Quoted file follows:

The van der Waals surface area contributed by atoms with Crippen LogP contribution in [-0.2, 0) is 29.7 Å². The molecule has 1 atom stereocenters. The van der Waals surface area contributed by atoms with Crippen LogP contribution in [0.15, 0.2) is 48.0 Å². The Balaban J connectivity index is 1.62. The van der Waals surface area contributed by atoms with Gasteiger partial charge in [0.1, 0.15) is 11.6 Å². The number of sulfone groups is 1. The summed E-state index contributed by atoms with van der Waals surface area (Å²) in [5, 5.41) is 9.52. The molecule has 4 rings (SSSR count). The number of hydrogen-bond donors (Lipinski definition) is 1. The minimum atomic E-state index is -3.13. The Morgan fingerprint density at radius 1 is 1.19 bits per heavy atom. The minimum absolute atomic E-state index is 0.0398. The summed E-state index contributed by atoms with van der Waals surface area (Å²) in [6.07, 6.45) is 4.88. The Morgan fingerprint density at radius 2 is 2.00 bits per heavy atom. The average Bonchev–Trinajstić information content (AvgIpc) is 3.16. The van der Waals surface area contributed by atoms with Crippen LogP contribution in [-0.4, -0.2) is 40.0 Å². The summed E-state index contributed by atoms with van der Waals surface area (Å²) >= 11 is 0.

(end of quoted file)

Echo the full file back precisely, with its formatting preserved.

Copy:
The van der Waals surface area contributed by atoms with Crippen LogP contribution in [-0.2, 0) is 29.7 Å². The molecule has 1 atom stereocenters. The van der Waals surface area contributed by atoms with Crippen LogP contribution in [0.15, 0.2) is 48.0 Å². The Balaban J connectivity index is 1.62. The van der Waals surface area contributed by atoms with Gasteiger partial charge in [0.1, 0.15) is 11.6 Å². The number of sulfone groups is 1. The summed E-state index contributed by atoms with van der Waals surface area (Å²) in [5, 5.41) is 9.52. The molecule has 4 rings (SSSR count). The number of hydrogen-bond donors (Lipinski definition) is 1. The minimum atomic E-state index is -3.13. The Morgan fingerprint density at radius 1 is 1.19 bits per heavy atom. The minimum absolute atomic E-state index is 0.0398. The summed E-state index contributed by atoms with van der Waals surface area (Å²) in [6.07, 6.45) is 4.88. The Morgan fingerprint density at radius 2 is 2.00 bits per heavy atom. The average Bonchev–Trinajstić information content (AvgIpc) is 3.16. The van der Waals surface area contributed by atoms with Crippen LogP contribution in [-0.4, -0.2) is 40.0 Å². The summed E-state index contributed by atoms with van der Waals surface area (Å²) >= 11 is 0.